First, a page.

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Common culinary spice derivative could treat tendinitis

July 03, 2017

The Nottingham-Munich study used a culture model of human tendon inflammation to study the anti-inflammatory effects of curcumin on tendon cells. The main objective of the study was to observe the effects that curcumin had on the inflammatory and degenerative properties induced by signalling molecules called interleukins. Interleukins are a type of small cell-signalling protein molecules called cytokines that can activate a whole series of inflammatory genes by triggering a dangerous 'switch' called NF-kB.

The results showed that introducing curcumin in the culture system inhibits NF-kB and prevents it from switching on and promoting further inflammation.

The results follow on from another study by the Nottingham-Munich collaboration, published in the Journal of Biological Chemistry earlier this year, demonstrating that a compound found in red wine could have therapeutic potential for osteoporosis related bone loss in elderly patients, post-menopausal women and patients with rheumatoid arthritis.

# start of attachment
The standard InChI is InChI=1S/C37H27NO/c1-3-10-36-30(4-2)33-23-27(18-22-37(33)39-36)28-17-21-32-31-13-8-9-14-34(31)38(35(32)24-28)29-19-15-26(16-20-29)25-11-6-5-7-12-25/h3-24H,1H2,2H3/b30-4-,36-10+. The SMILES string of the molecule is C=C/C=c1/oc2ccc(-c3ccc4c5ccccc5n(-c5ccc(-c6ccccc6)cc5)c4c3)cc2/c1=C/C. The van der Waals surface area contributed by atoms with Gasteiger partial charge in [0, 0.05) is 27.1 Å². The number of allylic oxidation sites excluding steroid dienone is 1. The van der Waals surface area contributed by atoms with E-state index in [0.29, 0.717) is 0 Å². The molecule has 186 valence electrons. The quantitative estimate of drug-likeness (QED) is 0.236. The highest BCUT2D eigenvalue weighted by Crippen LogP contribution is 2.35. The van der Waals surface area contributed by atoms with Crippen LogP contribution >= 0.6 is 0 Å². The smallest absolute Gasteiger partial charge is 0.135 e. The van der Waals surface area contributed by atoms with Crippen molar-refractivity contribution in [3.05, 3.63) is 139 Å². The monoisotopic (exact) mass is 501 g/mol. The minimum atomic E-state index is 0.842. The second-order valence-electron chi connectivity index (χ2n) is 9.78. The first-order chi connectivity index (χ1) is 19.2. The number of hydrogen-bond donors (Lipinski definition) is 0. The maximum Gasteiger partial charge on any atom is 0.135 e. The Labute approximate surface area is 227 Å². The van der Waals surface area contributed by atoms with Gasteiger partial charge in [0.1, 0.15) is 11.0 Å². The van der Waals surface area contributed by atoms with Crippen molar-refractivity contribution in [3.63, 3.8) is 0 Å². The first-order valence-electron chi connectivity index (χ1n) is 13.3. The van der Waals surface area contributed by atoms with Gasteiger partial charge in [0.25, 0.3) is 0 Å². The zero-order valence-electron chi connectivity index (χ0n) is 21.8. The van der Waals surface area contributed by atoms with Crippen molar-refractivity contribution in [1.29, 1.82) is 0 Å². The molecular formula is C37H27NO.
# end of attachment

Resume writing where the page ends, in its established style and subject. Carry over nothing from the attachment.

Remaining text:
The research found that resveratrol, a naturally occurring phytoestrogen found in the skin of red grapes, vines and various other fruits and nuts, inhibits inflammation in bone cells. Its effects extended to inhibiting the formation of osteoclasts, giant congregations of blood-derived cells responsible for bone degeneration, especially in osteoporosis in later life. Resveratrol prevented NF-kB from switching on to trigger inflammation.

The results suggest that resveratrol plays a pivotal role in regulating the balance between the formation of new bone and bone loss, which can lead to weak or brittle bones.

The findings are an important step in the search for new drugs to treat conditions such as osteoporosis, which are currently treated using medications including calcium and vitamin D supplements and a class of drugs known as bisphosphonates. Post-menopausal women can also benefit from hormone replacement therapy (HRT), however, it is associated with a large number of side-effects ranging from headaches to behavioural changes and acne and long-term use can increase the risk of developing uterine cancer.

Source: nottingham.ac/news/pressreleases/2011/august/curry-spice.aspx